After finishing 7th grade in 1944 he signed up for the draft, claiming to be 18. At six feet tall, no one questioned his age. He was in fact, only 13 years old.
SAN ANTONIO — On this Veteran’s Day we are honoring the youngest living World War II veteran. Like many Americans, Bob Kelso signed up to fight in World War Two. But – he was only 13 years old. He was sent into battle and wounded – one of the youngest Americans ever to receive the Purple Heart.
In buildings across San Antonio you will see the names Bob Kelso and his late wife Betty. They have donated millions to local schools, museums and medical research. But Bob Kelso didn’t grow up wealthy. Born in 1930 to Oklahoma farmers, his parents divorced and Kelso grew up bouncing between his parents and foster homes.
After finishing 7th grade in 1944 he signed up for the draft, claiming to be 18. At six feet tall, no one questioned his age. He was in fact, only 13 years old. His motives weren’t purely patriotic!
“You had to be a certain age to buy beer,” Kelso said with a laugh.
Kelso didn’t have much time to enjoy that beer. He was quickly drafted and shipped overseas – assigned to 342nd Armored Field Artillery battalion.
His unit was sent to France, making their way through Germany, fighting Nazis and liberating towns along the way.
“They put me humping ammunition taking it from this point to the gun to be loaded and fired,” explained Kelso.
Four months into the action, Kelso and a couple of soldiers went looking for food in an area they thought was liberated.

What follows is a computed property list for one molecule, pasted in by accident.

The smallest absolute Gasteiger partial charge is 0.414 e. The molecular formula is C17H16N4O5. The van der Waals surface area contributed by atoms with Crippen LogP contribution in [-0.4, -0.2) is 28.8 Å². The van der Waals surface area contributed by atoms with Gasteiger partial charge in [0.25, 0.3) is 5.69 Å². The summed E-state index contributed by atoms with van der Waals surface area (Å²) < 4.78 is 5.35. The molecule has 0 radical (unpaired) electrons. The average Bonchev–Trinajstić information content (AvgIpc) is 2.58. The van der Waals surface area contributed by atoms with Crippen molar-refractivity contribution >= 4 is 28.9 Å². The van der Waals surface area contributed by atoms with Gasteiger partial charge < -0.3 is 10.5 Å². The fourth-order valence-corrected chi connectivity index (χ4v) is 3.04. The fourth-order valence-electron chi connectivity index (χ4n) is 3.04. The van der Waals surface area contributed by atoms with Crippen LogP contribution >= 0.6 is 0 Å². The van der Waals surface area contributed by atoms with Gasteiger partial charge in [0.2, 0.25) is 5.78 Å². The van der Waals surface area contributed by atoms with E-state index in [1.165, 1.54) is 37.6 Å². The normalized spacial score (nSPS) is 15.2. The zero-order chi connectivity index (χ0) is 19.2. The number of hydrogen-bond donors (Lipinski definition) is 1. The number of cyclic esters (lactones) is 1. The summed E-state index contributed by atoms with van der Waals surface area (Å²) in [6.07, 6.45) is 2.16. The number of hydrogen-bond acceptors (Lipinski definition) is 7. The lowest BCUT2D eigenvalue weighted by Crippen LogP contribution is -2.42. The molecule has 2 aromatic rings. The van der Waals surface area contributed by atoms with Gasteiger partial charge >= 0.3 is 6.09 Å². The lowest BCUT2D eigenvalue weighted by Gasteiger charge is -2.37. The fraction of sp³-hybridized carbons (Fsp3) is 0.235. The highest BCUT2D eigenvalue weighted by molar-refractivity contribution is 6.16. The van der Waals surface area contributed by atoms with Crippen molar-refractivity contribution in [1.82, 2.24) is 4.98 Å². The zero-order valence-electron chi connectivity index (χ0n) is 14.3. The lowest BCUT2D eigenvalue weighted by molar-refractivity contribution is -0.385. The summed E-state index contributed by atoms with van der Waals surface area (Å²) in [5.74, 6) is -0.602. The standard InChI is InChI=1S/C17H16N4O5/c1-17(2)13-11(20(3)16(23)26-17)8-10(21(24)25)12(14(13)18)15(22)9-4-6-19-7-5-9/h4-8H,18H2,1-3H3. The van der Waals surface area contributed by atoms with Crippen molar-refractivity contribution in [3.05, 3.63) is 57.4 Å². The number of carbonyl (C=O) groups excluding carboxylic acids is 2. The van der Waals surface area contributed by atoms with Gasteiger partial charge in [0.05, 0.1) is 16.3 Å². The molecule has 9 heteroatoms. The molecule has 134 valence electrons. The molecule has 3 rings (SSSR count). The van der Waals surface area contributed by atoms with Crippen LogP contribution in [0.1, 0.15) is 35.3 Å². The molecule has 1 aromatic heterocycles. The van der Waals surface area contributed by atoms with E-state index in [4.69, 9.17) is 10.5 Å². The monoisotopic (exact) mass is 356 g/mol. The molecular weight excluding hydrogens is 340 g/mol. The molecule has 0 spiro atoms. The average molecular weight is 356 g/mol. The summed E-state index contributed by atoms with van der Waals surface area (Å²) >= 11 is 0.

“I went into this house, 3 or 4 of us. I was looking for eggs and these Germans were still there and that’s when it happened,” said Kelso.
The Germans opened fire and Kelso and his fellow soldiers fought back.
“They killed one of our guys,” Kelso said.
Kelso almost died as well. He was bayonetted in the leg.
“I was in the hospital for a couple of weeks,” Kelso said.
Before he could be shipped to the Pacific, the Army found out the now Purple Heart recipient was only 14 years old.
We asked him “When you were over there in Germany carrying artillery rounds, did you ever think I should be in English class or Biology class?”
“I tell you I’d rather be there than taking a biology class,” responded Kelso.
Kelso was sent home… where he made front page news across the country. 77 years later, Kelso still downplays his heroics and all the attention.
“I didn’t pay a lot of attention to it really,” said Kelso.
He got his GED, then went to college, then signed up to serve again. He spent 20 years in the Air Force, serving two tours in Vietnam. In 2015, he was awarded the Highest Award in France – the Legion of Honor – for his part in liberating the French from the Nazi regime.
“I played very small role but I was there,” said Kelso.
Now 92 years old, the boyish looks may be a distant memory. But in the battle tested eyes of America’s youngest ever World War II hero, the fight is still there!
“I would do it all over,” said Kelso.